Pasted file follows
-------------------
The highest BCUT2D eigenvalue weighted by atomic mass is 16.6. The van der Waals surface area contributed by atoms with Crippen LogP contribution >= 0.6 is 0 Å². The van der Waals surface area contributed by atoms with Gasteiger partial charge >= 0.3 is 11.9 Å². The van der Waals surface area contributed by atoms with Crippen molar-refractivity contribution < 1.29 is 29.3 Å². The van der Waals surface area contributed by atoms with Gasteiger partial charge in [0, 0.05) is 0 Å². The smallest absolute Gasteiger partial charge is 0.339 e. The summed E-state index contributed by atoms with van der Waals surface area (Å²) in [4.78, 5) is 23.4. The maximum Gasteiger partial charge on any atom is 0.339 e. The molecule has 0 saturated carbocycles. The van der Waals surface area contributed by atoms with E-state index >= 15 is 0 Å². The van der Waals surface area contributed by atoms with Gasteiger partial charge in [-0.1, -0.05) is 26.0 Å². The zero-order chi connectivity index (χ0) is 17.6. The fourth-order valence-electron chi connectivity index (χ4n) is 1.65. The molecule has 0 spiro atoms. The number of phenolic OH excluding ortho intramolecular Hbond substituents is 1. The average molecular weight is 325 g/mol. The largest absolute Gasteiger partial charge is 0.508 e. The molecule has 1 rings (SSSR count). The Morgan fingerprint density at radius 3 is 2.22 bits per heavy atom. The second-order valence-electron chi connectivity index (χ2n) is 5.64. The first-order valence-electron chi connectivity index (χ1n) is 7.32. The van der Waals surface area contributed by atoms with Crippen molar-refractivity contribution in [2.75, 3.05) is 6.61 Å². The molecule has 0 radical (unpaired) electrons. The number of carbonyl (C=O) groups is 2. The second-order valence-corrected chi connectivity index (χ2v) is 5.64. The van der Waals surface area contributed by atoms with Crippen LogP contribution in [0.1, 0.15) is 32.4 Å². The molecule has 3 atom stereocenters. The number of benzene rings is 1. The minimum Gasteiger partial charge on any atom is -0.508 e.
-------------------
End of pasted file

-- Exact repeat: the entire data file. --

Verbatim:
The highest BCUT2D eigenvalue weighted by atomic mass is 16.6. The van der Waals surface area contributed by atoms with Crippen LogP contribution >= 0.6 is 0 Å². The van der Waals surface area contributed by atoms with Gasteiger partial charge >= 0.3 is 11.9 Å². The van der Waals surface area contributed by atoms with Crippen molar-refractivity contribution < 1.29 is 29.3 Å². The van der Waals surface area contributed by atoms with Gasteiger partial charge in [0, 0.05) is 0 Å². The smallest absolute Gasteiger partial charge is 0.339 e. The summed E-state index contributed by atoms with van der Waals surface area (Å²) in [4.78, 5) is 23.4. The maximum Gasteiger partial charge on any atom is 0.339 e. The molecule has 0 saturated carbocycles. The van der Waals surface area contributed by atoms with E-state index >= 15 is 0 Å². The van der Waals surface area contributed by atoms with Gasteiger partial charge in [-0.1, -0.05) is 26.0 Å². The zero-order chi connectivity index (χ0) is 17.6. The fourth-order valence-electron chi connectivity index (χ4n) is 1.65. The molecule has 0 spiro atoms. The number of phenolic OH excluding ortho intramolecular Hbond substituents is 1. The average molecular weight is 325 g/mol. The largest absolute Gasteiger partial charge is 0.508 e. The molecule has 1 rings (SSSR count). The Morgan fingerprint density at radius 3 is 2.22 bits per heavy atom. The second-order valence-electron chi connectivity index (χ2n) is 5.64. The first-order valence-electron chi connectivity index (χ1n) is 7.32. The van der Waals surface area contributed by atoms with Crippen molar-refractivity contribution in [2.75, 3.05) is 6.61 Å². The molecule has 0 radical (unpaired) electrons. The number of carbonyl (C=O) groups is 2. The second-order valence-corrected chi connectivity index (χ2v) is 5.64. The van der Waals surface area contributed by atoms with Crippen LogP contribution in [0.1, 0.15) is 32.4 Å². The molecule has 3 atom stereocenters. The number of benzene rings is 1. The minimum Gasteiger partial charge on any atom is -0.508 e.